Chakra Announcements

Garlands for Pavitraropana Ekadasi

by Vrindavan dasa (Victor Epand)

Posted August 10, 2006

Here I will describe my experience of making garlands on Pavitraropana Ekadasi from August 4th to August 6th, 2006.

Pavitraropana Ekadasi is the festival of offering Lord Krishna a garland made of threads. This festival occurs once per year on the Ekadasi during the waxing moon in July/August. The special significance of this festival is to generate purity, complete a year of worship, and atone for any incomplete worship. Here I will describe my experience.

I chose silk thread, although other types can be used. The thread should be 3 ply, with each ply made of exactly 3 filaments. The resulting silk thread is 3x3 organzine reeled (filament) silk. Note that if you try to use spun silk, there will be no exact number of filaments, because spun silk is made of individual pieces. The thread shouldn’t be too thick, because many threads need to go together to make each garland. The better thread is 3x3 organzine reeled (filament) silk. Here is a webpage which describes the difference between reeled silk and spun silk:

The 3x3 organzine reeled silk thread may be not available in most stores, but it can be special ordered. If custom made, try to have a pure person make it. Also, before starting, one should purify the thread with milk, yogurt, ghee, gober and mutra. This year, I ordered a sample of handmade reeled silk from a home craftsman. Here is how he describes it:

In the singles, I used two white filaments and one golden one. The white filaments are from hybrid Chinese cocoons; the golden one is from a silk-worm raising friend of mine in Hawaii. They are all pure silk, and all Bombyx mori, just a different shade. It imparts a subtle golden sheen to the thread, which I think is very pleasing.

To the right is the thread after purifying. Make sure to chant a round of Japa also, for purification.

I made 5 garlands. Three are for Vishnu, one is for Srila Prabhupada, and one for myself. More garlands can be made for associate divinities, fire, vaisnavas, and “as far as possible for others as well”. One day I would like to make these garlands for an ISKCON Temple.

Since this was my first use of reeled silk, I started with a limited quantity. To keep from running out, I used only 3 threads of thickness for each garland. Ideally, the garlands should be made of 27, 54 or 108 threads each, and the garland worn by oneself should be made of 26. There should also be an even number of knots spaced about 1 inch apart or less (never an odd number). A special garland called Vanamala requires 1008 threads and 108 knots. Vanamala reaches to the feet.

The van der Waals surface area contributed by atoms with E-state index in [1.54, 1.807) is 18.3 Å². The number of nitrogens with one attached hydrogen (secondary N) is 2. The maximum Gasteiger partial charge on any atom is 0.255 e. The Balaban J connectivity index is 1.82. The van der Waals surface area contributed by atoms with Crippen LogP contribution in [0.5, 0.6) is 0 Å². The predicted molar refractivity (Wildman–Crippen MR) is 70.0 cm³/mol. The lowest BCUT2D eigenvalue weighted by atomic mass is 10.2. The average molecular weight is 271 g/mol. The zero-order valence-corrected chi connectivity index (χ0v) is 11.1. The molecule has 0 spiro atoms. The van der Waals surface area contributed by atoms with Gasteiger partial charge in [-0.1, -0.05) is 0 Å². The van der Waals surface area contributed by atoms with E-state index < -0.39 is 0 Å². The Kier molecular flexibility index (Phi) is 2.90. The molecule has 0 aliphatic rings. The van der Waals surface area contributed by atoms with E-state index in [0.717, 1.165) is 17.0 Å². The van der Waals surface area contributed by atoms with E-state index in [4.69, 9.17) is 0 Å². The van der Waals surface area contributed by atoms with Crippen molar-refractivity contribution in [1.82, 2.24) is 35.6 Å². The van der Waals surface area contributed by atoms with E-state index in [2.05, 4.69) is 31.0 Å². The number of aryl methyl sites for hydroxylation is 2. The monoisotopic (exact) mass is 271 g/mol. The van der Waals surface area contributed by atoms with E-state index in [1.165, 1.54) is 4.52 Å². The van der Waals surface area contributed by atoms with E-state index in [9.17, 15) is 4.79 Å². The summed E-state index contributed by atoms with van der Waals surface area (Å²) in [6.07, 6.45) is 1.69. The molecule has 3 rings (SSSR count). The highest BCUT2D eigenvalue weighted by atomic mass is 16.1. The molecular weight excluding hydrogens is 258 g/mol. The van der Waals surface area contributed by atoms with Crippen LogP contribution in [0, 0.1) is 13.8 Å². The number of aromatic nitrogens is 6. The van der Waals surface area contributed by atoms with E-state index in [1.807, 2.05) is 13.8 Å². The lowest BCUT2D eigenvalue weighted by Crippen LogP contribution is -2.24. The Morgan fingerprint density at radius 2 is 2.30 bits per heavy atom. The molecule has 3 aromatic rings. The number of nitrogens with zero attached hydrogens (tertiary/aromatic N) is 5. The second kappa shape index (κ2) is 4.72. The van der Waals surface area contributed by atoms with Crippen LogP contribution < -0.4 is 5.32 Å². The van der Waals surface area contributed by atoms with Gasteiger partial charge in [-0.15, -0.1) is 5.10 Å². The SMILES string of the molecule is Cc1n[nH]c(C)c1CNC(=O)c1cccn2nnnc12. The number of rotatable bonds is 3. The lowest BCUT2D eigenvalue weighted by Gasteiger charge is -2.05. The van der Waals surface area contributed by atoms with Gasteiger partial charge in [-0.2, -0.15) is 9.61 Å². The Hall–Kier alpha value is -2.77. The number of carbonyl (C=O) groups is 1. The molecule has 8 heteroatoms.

Next the threads are dyed. I used saffron and aloe. The saffron imparts a reddish tinge, and the aloe greenish. Goracana and other dyes may be used as well. Finally, the garlands are placed in a bamboo basket and covered. There they wait until the evening of Ekadasi.

Fasting is required on Ekadasi day, and then the Vigil begins at eve. I started my Vigil with a Sarvatobhadra Mandala. The Vishnu deity is lying near the center. Around him are cups of water and grains. Vishnu is lying in bed because he sleeps during the rainy season (Caturmasya). In front of Vishnu I placed a vessel of water, along with the bamboo basket and garlands on top.

Mantras and mudras are used to invoke and worship entities into the mandala and garlands. Then the garlands are covered with a Nrsimha Kavaca. Then, one should keep Vigil at night, performing arotik and dance every 3 hours, as well as reading and other devotional activities.

After sunrise, the deity and garlands are worshipped. Finally, the garlands are offered to Vishnu, Srila Prabhupada, and lastly oneself. Then the fast should be broken. The picture to the right shows Vishnu lying with 3 garlands, and the next picture shows Srila Prabhupada with a garland.

As long as the garlands are worn (at least 1 day minimum), you must remain pure and devoted to worship. After a final worship, the garlands can then be removed.